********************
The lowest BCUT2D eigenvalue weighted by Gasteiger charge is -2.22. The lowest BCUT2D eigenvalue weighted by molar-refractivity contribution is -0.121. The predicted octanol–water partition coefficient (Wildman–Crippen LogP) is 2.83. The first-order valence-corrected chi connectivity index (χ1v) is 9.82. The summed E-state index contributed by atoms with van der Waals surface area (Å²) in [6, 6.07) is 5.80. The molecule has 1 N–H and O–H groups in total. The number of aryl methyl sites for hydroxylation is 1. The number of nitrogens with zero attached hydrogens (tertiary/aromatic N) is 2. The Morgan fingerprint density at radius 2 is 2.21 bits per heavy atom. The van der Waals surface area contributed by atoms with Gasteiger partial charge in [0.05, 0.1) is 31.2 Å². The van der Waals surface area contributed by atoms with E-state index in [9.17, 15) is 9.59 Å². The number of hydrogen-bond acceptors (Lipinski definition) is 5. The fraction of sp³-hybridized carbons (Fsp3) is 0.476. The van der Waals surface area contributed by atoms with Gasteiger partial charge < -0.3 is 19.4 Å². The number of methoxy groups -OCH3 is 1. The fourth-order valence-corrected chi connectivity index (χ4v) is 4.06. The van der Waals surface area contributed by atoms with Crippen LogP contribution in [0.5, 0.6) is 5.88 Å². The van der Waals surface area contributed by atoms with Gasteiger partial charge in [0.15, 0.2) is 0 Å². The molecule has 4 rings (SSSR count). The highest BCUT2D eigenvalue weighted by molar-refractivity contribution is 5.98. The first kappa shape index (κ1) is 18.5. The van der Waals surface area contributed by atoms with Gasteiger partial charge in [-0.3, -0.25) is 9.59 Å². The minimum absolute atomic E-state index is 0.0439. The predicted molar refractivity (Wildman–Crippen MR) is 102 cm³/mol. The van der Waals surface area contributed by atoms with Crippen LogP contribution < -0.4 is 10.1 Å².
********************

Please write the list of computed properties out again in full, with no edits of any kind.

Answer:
The lowest BCUT2D eigenvalue weighted by Gasteiger charge is -2.22. The lowest BCUT2D eigenvalue weighted by molar-refractivity contribution is -0.121. The predicted octanol–water partition coefficient (Wildman–Crippen LogP) is 2.83. The first-order valence-corrected chi connectivity index (χ1v) is 9.82. The summed E-state index contributed by atoms with van der Waals surface area (Å²) in [6, 6.07) is 5.80. The molecule has 1 N–H and O–H groups in total. The number of aryl methyl sites for hydroxylation is 1. The number of nitrogens with zero attached hydrogens (tertiary/aromatic N) is 2. The Morgan fingerprint density at radius 2 is 2.21 bits per heavy atom. The van der Waals surface area contributed by atoms with Gasteiger partial charge in [0.05, 0.1) is 31.2 Å². The van der Waals surface area contributed by atoms with E-state index in [9.17, 15) is 9.59 Å². The number of hydrogen-bond acceptors (Lipinski definition) is 5. The fraction of sp³-hybridized carbons (Fsp3) is 0.476. The van der Waals surface area contributed by atoms with Gasteiger partial charge < -0.3 is 19.4 Å². The number of methoxy groups -OCH3 is 1. The fourth-order valence-corrected chi connectivity index (χ4v) is 4.06. The van der Waals surface area contributed by atoms with Crippen LogP contribution in [0.5, 0.6) is 5.88 Å². The van der Waals surface area contributed by atoms with Gasteiger partial charge in [0.15, 0.2) is 0 Å². The molecule has 4 rings (SSSR count). The highest BCUT2D eigenvalue weighted by molar-refractivity contribution is 5.98. The first kappa shape index (κ1) is 18.5. The van der Waals surface area contributed by atoms with Gasteiger partial charge in [-0.3, -0.25) is 9.59 Å². The minimum absolute atomic E-state index is 0.0439. The predicted molar refractivity (Wildman–Crippen MR) is 102 cm³/mol. The van der Waals surface area contributed by atoms with Crippen LogP contribution < -0.4 is 10.1 Å².